Statistical analysis of longitudinal SARS-CoV-2 RT-PCR results

The features considered in the analysis to differentiate the SARS-CoV-2-positive patients that are persistently PCR positive include all structured entities from the EHR, including but not limited to demographics, diagnosis, International Statistical Classification of Diseases and Related Health Problems (ICD) codes, medication history, immunization record, procedures, vitals, and lab tests. Any feature which is enriched significantly towards either shorter durations (<14 days between first positive to second negative test, as depicted in Fig. 2b) or longer durations (≥28 days between first positive to recent/final positive test, as depicted in Fig. 2c) was noted down. During the observation period (n = 201; 99 persistently PCR positive patients; 102 control patients), there were 289 EHR-derived features that were considered, including potentially prior to each patient’s COVID-19 diagnosis. The 2-proportion z-test p-value (after Benjamini–Hochberg (BH) adjustment for multiple hypothesis correction) was used to assess the differences of each feature between the persistently PCR positive patients and the control cohort, defined as those SARS-CoV-2-positive patients with an upper bound of infection duration between 1 and 13 days. The procedure was as follows:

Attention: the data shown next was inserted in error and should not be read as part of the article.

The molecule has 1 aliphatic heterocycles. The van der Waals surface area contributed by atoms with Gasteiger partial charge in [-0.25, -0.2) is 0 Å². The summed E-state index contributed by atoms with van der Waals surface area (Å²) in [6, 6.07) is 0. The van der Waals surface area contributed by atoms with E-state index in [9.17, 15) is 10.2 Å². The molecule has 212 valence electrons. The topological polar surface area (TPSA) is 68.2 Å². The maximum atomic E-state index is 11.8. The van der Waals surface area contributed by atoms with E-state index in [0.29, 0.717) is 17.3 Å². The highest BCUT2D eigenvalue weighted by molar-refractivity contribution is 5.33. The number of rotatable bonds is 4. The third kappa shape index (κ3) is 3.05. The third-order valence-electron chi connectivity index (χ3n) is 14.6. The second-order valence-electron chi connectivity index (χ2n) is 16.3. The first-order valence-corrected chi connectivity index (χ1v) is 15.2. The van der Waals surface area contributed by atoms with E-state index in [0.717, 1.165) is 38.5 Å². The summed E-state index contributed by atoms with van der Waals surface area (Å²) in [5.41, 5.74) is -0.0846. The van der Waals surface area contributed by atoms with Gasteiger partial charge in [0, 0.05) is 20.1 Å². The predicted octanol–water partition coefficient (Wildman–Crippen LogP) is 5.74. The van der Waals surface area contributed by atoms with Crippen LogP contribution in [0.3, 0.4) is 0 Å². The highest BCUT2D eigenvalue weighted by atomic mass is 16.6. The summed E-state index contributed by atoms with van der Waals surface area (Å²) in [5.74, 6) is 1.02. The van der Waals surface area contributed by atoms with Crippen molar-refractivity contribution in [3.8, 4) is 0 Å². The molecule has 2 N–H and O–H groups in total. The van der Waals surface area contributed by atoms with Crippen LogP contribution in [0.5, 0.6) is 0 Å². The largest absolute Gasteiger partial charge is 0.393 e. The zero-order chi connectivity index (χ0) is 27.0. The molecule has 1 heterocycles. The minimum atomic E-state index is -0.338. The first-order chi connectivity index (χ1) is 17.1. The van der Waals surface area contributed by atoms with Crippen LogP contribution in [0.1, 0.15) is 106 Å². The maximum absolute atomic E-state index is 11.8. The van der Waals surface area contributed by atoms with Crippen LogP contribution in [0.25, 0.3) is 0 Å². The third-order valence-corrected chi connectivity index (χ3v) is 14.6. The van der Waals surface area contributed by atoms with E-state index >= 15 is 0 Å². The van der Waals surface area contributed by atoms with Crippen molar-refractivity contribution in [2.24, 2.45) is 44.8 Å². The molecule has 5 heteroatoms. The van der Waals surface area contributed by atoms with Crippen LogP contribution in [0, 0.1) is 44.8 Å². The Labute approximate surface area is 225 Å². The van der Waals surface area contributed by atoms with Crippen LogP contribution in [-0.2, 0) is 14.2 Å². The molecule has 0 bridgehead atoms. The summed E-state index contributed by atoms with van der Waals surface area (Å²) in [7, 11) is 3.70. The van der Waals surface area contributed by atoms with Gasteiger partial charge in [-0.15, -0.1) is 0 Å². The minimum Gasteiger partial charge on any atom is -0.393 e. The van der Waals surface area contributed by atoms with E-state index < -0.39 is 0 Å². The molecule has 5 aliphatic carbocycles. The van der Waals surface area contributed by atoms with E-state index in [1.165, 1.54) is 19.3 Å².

1. (1)

    Filter by features which are present in overall at least 10% of the patients we are looking at.

  2. (2)

    It is possible that there is a bias of more overall features towards the long-term or control cohort. We are not interested in this bias. To account for this, for each feature, we compute the “baseline” proportion difference, i.e., the weighted mean proportion of persistently positive patients that are positive for that feature minus the weighted mean proportion of control cohort which is positive for that feature. Call this baseline difference O (we have one such O for each feature).

  3. (3)